Previously: I speak to a Sri Lankan refugee, Suthan, on the phone. He gives me Barbara’s phone number, telling me that she is like a mother to him and that she has written his story. Over coffee, Barbara begins to tell me the circumstances that brought Suthan to her family.

Image by Georgie Sharp from Flikr: Port Augusta, South Australia

Barbara’s husband, Warren, grew up in Port Augusta, three hundred kilometres north of Adelaide. Once a thriving seaport, the rural city had been reduced to a place where freight drivers stopped for petrol and a quick meal. Barbara used to hate going there because it was the sort of place where nothing ever happened.

On family trips to visit Warren’s parents, Barbara used to linger in bed. In the early morning stillness, she would hear a door creak open, followed by the patter of tiny feet – that would be their four children making their way to the kitchen, rifling through cupboards and then back to the bedroom that they all shared. By this time, little Zoe had been born to them, totally unexpected.

In her mind’s eye, Barbara could see the children ensconced in a mound of pillows and doonas, munching sweet dry cereal bricks from plastic cups. As a busy stay-at-home mum, Barbara came to appreciate Port Augusta as a wonderfully relaxing place.

After Kate and Renuka grew up and left home, after Jesse passed away, the Brown household grew smaller, quieter. Every couple of months, on the long drive back to Port Augusta, only Zoe sat in the back seat of their white Mitsubishi, a second-hand car that had come with gold hubcaps.

In 2002, when the Howard government opened the Baxter Immigration Detention camp, Barbara decided that a good use of her time in Port Augusta would be to visit people held there. She was a member of the Blackwood Circle of Friends, a support group for refugees and asylum seekers. She had heard about the conditions inside the camp from other members, who found it terribly difficult to visit the camp regularly due to its isolation.

At Baxter’s car park, Barbara stepped out of her Mitsubishi and looked up at the high fences and barbed wire. She driven only twelve kilometres out of Port Augusta, but she sensed that she was about to enter a completely different world. Handing over her mobile phone, she followed a uniformed guard through a long walkway to the visitor’s area, a hall with a series of tables and chairs.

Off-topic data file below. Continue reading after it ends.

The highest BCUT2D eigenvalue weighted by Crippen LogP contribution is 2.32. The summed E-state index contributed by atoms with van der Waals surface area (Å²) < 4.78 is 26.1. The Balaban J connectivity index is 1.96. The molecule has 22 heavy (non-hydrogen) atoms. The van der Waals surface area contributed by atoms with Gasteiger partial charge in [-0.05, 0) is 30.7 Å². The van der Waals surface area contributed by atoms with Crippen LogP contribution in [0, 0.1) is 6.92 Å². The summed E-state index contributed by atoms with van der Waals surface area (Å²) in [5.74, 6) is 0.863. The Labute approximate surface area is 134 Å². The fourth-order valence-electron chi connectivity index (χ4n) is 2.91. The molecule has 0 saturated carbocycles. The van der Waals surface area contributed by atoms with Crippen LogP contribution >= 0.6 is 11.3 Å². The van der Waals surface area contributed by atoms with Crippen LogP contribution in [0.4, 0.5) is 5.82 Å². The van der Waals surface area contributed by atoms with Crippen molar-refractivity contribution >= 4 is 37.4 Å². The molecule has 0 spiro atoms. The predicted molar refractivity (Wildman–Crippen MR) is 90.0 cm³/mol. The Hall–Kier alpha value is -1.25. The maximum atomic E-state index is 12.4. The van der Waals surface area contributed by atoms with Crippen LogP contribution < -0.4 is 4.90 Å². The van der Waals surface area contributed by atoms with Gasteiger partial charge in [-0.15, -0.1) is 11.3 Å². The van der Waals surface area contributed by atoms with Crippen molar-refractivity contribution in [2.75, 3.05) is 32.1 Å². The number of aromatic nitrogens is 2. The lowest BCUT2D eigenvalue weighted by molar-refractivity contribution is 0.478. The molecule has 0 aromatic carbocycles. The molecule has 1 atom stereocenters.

Refugee supporters had given her a list of people she could visit and now, those refugees appeared, smiling. With hand signals and a few words of English, they offered Barbara bits of cake and asked if she would like water, or tea, or coffee. She found herself humbled by their small gestures of hospitality, small gestures that pushed back against the bleak institutionalized atmosphere.

At dinner that evening, Warren’s father poured drinks as usual. From the kitchen, through an opening in the retro display cabinet, Warren’s mum passed hot food – probably something like lamb chops and mashed potatoes. The plates were placed on faded cork placemats. As they ate, Barbara tried to describe how she terrible she felt leaving those people behind, knowing she was driving away to a family and a home-cooked meal.

But she felt that Warren’s parents, staunch Anglicans and life-long Labor voters, were trying to steer the conversation away. Why? She knew they were not adverse to other races. After all, they had accepted Renuka and Jesse as their own. Was it because Warren’s father had fought Japs in the war? Or that Warren’s mother had been a war nurse?

Perhaps they felt uneasy. Perhaps they weren’t ready to hear about the new detention camp in town, a camp where no one outside could look in, and no one inside could look out. Perhaps it was just more comfortable for everyone if it remained that way.

Image by Jens P. Raak from Pixabay

A week after our meeting, Barbara emails me her thesis. It is titled Suthan’s Story. Barbara and Suthan are named as co-authors. It contains not only Suthan’s story, told in the first person, but also Barbara’s response to his story. I read her words:

‘I remember the first time I visit Baxter; it is a prison, and no one should pretend otherwise. Hidden people in the desert. Shame. My angry words empty out until there is nothing more to say. Stones falling on desert ears.’

It would become a family ritual for Warren, Barbara and Zoe to visit Baxter whenever they went to Port Augusta. They would bring colouring books and toys for the children, or birthday cakes for Afghan and Iranian refugees they had started to befriend.

Around 2004, the Howard government began quietly releasing detainees from Baxter. When Barbara heard about it, welcoming the occasional bus from Port Augusta became part of her schedule. Her children were at school and she could make time to be there. Initially she formed a welcome party of one, but later some members of the Hills Circle of Friends joined her.